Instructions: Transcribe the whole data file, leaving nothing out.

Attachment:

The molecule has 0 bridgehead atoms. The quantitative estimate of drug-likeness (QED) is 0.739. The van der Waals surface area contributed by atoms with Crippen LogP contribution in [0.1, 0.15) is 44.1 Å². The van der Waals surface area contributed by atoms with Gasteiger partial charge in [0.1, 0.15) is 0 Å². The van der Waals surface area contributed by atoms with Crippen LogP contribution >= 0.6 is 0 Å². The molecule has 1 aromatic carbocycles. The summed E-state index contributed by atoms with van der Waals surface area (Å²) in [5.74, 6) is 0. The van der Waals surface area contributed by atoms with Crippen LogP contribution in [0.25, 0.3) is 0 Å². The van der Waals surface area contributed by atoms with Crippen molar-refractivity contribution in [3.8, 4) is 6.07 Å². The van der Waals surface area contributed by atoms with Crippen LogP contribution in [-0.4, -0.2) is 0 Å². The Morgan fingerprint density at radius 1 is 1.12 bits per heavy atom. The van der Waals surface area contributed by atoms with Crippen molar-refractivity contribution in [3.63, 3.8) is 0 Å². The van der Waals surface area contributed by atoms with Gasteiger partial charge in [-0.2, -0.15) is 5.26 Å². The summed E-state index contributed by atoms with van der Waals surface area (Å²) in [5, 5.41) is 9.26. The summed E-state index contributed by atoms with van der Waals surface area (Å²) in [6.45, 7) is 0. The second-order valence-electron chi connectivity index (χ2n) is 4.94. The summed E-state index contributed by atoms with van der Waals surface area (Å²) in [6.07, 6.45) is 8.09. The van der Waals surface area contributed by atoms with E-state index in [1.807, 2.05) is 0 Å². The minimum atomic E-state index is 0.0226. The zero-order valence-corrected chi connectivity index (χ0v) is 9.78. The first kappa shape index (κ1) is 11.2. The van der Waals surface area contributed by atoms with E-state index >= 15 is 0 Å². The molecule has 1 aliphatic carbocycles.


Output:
The molecule has 0 bridgehead atoms. The quantitative estimate of drug-likeness (QED) is 0.739. The van der Waals surface area contributed by atoms with Crippen LogP contribution in [0.1, 0.15) is 44.1 Å². The van der Waals surface area contributed by atoms with Gasteiger partial charge in [0.1, 0.15) is 0 Å². The van der Waals surface area contributed by atoms with Crippen LogP contribution >= 0.6 is 0 Å². The molecule has 1 aromatic carbocycles. The summed E-state index contributed by atoms with van der Waals surface area (Å²) in [5.74, 6) is 0. The van der Waals surface area contributed by atoms with Crippen LogP contribution in [0.25, 0.3) is 0 Å². The van der Waals surface area contributed by atoms with Crippen molar-refractivity contribution in [3.8, 4) is 6.07 Å². The van der Waals surface area contributed by atoms with Crippen LogP contribution in [-0.4, -0.2) is 0 Å². The Morgan fingerprint density at radius 1 is 1.12 bits per heavy atom. The van der Waals surface area contributed by atoms with Crippen molar-refractivity contribution in [3.63, 3.8) is 0 Å². The van der Waals surface area contributed by atoms with Gasteiger partial charge in [-0.2, -0.15) is 5.26 Å². The summed E-state index contributed by atoms with van der Waals surface area (Å²) in [5, 5.41) is 9.26. The summed E-state index contributed by atoms with van der Waals surface area (Å²) in [6.45, 7) is 0. The second-order valence-electron chi connectivity index (χ2n) is 4.94. The summed E-state index contributed by atoms with van der Waals surface area (Å²) in [6.07, 6.45) is 8.09. The van der Waals surface area contributed by atoms with E-state index in [1.807, 2.05) is 0 Å². The minimum atomic E-state index is 0.0226. The zero-order valence-corrected chi connectivity index (χ0v) is 9.78. The first kappa shape index (κ1) is 11.2. The van der Waals surface area contributed by atoms with E-state index >= 15 is 0 Å². The molecule has 1 aliphatic carbocycles.